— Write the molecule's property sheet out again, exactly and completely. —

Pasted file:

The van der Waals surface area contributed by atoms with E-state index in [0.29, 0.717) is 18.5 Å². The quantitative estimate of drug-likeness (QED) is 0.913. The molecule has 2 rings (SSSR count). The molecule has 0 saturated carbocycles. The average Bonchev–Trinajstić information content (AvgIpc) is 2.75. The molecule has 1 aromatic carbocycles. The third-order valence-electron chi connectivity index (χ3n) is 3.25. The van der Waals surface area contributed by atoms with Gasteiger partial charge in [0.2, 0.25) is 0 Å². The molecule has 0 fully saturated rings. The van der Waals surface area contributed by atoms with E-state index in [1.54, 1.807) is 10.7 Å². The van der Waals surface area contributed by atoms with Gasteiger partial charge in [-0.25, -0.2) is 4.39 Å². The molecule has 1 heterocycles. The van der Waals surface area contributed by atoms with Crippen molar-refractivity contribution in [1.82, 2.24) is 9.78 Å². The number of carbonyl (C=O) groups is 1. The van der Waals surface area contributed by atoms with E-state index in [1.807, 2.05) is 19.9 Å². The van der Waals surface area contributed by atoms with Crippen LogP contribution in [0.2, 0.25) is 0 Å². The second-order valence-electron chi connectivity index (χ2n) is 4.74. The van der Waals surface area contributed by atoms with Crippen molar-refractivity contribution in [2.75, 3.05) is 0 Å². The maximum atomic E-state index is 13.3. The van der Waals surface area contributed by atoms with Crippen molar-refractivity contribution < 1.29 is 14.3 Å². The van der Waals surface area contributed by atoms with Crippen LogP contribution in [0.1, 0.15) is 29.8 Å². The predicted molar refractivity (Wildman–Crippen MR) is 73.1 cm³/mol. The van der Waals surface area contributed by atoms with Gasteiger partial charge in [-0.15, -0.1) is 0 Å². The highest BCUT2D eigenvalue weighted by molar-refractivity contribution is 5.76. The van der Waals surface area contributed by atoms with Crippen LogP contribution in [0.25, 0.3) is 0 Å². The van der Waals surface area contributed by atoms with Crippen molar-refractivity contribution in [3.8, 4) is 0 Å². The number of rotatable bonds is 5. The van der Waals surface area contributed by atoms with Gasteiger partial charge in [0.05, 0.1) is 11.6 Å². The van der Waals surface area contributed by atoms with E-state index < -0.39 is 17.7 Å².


The van der Waals surface area contributed by atoms with E-state index in [0.29, 0.717) is 18.5 Å². The quantitative estimate of drug-likeness (QED) is 0.913. The molecule has 2 rings (SSSR count). The molecule has 0 saturated carbocycles. The average Bonchev–Trinajstić information content (AvgIpc) is 2.75. The molecule has 1 aromatic carbocycles. The third-order valence-electron chi connectivity index (χ3n) is 3.25. The van der Waals surface area contributed by atoms with Gasteiger partial charge in [0.2, 0.25) is 0 Å². The molecule has 0 fully saturated rings. The van der Waals surface area contributed by atoms with E-state index in [1.54, 1.807) is 10.7 Å². The van der Waals surface area contributed by atoms with Gasteiger partial charge in [-0.25, -0.2) is 4.39 Å². The molecule has 1 heterocycles. The van der Waals surface area contributed by atoms with Crippen molar-refractivity contribution in [1.82, 2.24) is 9.78 Å². The number of carbonyl (C=O) groups is 1. The van der Waals surface area contributed by atoms with E-state index in [1.807, 2.05) is 19.9 Å². The van der Waals surface area contributed by atoms with Crippen LogP contribution in [0.2, 0.25) is 0 Å². The second-order valence-electron chi connectivity index (χ2n) is 4.74. The van der Waals surface area contributed by atoms with Crippen molar-refractivity contribution in [2.75, 3.05) is 0 Å². The maximum atomic E-state index is 13.3. The van der Waals surface area contributed by atoms with Crippen molar-refractivity contribution < 1.29 is 14.3 Å². The van der Waals surface area contributed by atoms with Crippen LogP contribution in [0.1, 0.15) is 29.8 Å². The predicted molar refractivity (Wildman–Crippen MR) is 73.1 cm³/mol. The van der Waals surface area contributed by atoms with Gasteiger partial charge in [-0.15, -0.1) is 0 Å². The highest BCUT2D eigenvalue weighted by molar-refractivity contribution is 5.76. The van der Waals surface area contributed by atoms with Crippen LogP contribution in [0.25, 0.3) is 0 Å². The van der Waals surface area contributed by atoms with Crippen molar-refractivity contribution in [3.8, 4) is 0 Å². The number of rotatable bonds is 5. The van der Waals surface area contributed by atoms with Gasteiger partial charge in [0.05, 0.1) is 11.6 Å². The van der Waals surface area contributed by atoms with E-state index < -0.39 is 17.7 Å².